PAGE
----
Maintaining watch directly on the system memory (RAM) is not usually that helpful in identifying performance problems. A better indication that memory might be affecting performance can be gained by watching for paging of data from memory to the swap files. Most current operating systems have a virtual memory that is made up of the actual (real) system memory using RAM chips, and one or more swap files on the system disks. Processes that are currently running are operating in real memory. The operating system can take pages from any of the processes currently in real memory and swap them out to disk. This is known as paging. Paging leaves free space in real memory to allocate to other processes that need to bring in a page from disk.
 The term swapping refers to moving entire processes between main memory and the swap file. Most modern operating systems no longer swap processes; instead, they swap pages from processes.
Obviously, if all the processes currently running can fit into real memory, there is no need for the system to swap out any pages. However, if there are too many processes to fit into real memory, paging allows the system to free up system memory to run more processes. Paging affects system performance in many ways. One obvious way is that if a process has had some pages moved to disk and the process becomes runnable, the operating system has to pull back the pages from the disk before that process can be run. This leads to delays in performance. In addition, both the CPU and the disk I/O subsystem spend time doing the paging, reducing available processing power and increasing the load on the disks. This cascading effect involving both the CPU and I/O can degrade the performance of the whole system in such a way that it may be difficult to even recognize that paging is the problem. The extreme version of too much paging is thrashing, in which the system is spending so much time moving pages around that it fails to perform any other significant work. (The next step is likely to be a system crash.)
As with runnable queues (see Section 14.2), a little paging of the system does not affect performance enough to cause concern. In fact, some paging can be considered good. It indicates that the system's memory resources are being fully used. But at the point where paging becomes a significant overhead, the system is overloaded.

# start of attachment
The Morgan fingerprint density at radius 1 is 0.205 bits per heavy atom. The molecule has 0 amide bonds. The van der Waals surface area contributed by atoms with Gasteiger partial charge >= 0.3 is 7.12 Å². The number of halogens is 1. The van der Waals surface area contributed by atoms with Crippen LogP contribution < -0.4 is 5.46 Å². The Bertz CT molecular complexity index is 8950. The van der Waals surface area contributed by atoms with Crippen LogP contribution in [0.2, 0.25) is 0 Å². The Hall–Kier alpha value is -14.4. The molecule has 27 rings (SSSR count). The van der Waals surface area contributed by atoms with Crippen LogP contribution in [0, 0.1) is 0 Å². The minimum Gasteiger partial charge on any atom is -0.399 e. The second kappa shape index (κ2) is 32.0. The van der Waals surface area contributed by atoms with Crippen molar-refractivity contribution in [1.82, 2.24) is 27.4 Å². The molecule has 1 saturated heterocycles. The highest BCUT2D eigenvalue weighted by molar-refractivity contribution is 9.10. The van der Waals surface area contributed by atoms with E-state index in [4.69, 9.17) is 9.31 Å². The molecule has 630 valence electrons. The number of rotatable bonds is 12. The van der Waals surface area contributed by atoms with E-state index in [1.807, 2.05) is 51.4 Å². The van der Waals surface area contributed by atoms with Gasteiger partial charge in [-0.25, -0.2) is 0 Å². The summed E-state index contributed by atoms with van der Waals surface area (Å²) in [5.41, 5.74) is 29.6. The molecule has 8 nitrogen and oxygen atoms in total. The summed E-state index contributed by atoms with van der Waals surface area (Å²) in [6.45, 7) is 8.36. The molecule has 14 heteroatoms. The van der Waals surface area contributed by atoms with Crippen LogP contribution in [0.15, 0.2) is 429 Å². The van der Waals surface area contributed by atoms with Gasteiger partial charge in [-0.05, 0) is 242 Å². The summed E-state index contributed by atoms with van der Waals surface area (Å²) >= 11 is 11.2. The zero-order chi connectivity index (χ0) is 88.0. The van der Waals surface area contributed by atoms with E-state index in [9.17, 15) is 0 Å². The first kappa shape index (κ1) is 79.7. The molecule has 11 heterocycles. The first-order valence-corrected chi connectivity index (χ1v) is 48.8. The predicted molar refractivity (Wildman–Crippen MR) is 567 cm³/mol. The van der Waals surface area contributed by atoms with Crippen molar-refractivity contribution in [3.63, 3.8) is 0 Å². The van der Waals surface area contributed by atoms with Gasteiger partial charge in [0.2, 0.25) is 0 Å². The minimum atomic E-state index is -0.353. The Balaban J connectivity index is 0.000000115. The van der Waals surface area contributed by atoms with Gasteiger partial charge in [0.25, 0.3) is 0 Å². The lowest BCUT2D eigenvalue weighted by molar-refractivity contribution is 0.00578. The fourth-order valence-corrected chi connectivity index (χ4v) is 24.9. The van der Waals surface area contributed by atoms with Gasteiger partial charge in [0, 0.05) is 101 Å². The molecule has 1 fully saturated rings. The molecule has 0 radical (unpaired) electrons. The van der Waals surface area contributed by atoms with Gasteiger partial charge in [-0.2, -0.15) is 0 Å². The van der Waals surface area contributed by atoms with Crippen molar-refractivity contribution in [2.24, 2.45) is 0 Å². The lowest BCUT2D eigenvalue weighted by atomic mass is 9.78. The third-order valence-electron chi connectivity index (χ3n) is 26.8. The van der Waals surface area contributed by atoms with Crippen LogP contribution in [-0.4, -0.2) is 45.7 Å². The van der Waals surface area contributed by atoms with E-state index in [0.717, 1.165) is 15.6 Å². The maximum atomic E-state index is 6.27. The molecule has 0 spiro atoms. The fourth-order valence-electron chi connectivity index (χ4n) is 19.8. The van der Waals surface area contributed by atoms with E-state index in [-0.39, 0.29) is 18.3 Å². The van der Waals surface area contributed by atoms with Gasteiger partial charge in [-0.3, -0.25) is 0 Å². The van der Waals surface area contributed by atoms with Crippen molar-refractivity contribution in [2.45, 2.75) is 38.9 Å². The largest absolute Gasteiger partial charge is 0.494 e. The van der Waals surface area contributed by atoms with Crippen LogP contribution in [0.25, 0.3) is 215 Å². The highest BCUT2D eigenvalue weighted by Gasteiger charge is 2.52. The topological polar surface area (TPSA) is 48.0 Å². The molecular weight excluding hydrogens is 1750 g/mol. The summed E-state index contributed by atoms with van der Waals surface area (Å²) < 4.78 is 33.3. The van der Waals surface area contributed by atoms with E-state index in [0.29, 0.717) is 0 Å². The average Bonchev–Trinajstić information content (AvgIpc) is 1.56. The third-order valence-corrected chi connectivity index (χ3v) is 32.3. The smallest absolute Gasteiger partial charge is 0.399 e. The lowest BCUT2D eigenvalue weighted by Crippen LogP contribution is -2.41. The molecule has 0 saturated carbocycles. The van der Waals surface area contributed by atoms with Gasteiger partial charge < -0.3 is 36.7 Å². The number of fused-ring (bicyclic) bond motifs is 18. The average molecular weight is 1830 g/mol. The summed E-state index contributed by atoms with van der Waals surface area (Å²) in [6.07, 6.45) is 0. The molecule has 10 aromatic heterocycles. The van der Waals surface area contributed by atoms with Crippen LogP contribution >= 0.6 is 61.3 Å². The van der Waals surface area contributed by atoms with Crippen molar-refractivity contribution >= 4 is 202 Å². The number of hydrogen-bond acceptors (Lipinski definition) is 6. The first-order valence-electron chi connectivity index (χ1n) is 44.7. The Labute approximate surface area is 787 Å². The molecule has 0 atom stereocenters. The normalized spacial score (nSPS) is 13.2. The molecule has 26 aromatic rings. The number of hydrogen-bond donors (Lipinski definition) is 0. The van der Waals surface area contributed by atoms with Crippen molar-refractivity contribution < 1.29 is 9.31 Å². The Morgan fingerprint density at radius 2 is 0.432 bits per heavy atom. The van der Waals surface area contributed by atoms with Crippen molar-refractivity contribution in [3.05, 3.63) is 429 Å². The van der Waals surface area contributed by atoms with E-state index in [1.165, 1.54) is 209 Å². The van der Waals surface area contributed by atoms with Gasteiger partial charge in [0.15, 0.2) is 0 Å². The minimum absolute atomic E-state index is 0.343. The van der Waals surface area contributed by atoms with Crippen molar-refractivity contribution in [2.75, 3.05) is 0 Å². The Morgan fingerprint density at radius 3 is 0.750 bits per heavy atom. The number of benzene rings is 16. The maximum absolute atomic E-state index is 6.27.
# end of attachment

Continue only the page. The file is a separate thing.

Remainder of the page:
Monitoring paging is relatively easy. On Unix, the utilities vmstat and iostat provide details as to the level of paging, disk activity, and memory levels. On Windows, the performance monitor has categories to show these details, as well as being able to monitor the system swap files.
If there is more paging than is optimal, the system's RAM is insufficient or processes are too big. To improve this situation, you need to reduce the memory being used by reducing the number of processes or the memory utilization of some processes. Alternatively, you can add RAM. Assuming that it is your application that is causing the paging (otherwise, either the system needs an upgrade, or someone else's processes may also have to be tuned), you need to reduce the memory resources you are using. Chapter 4 provides useful recommendations for improving application-memory usage.
When the problem is caused by a combination of your application and others, you can partially address the situation by using process priorities (see Section 14.2). The equivalent to priority levels for memory usage is an all-or-nothing option, where you can lock a process in memory. This option is not available on all systems and is more often applied to shared memory than to processes, but nevertheless it is useful to know. If this option is applied, the process is locked into real memory and is not paged out at all. You need to be aware that using this option reduces the amount of RAM available to all other processes, which can make overall system performance worse. Any deterioration in system performance is likely to occur at heavy system loads, so make sure you extrapolate the effect of reducing the system memory in this way.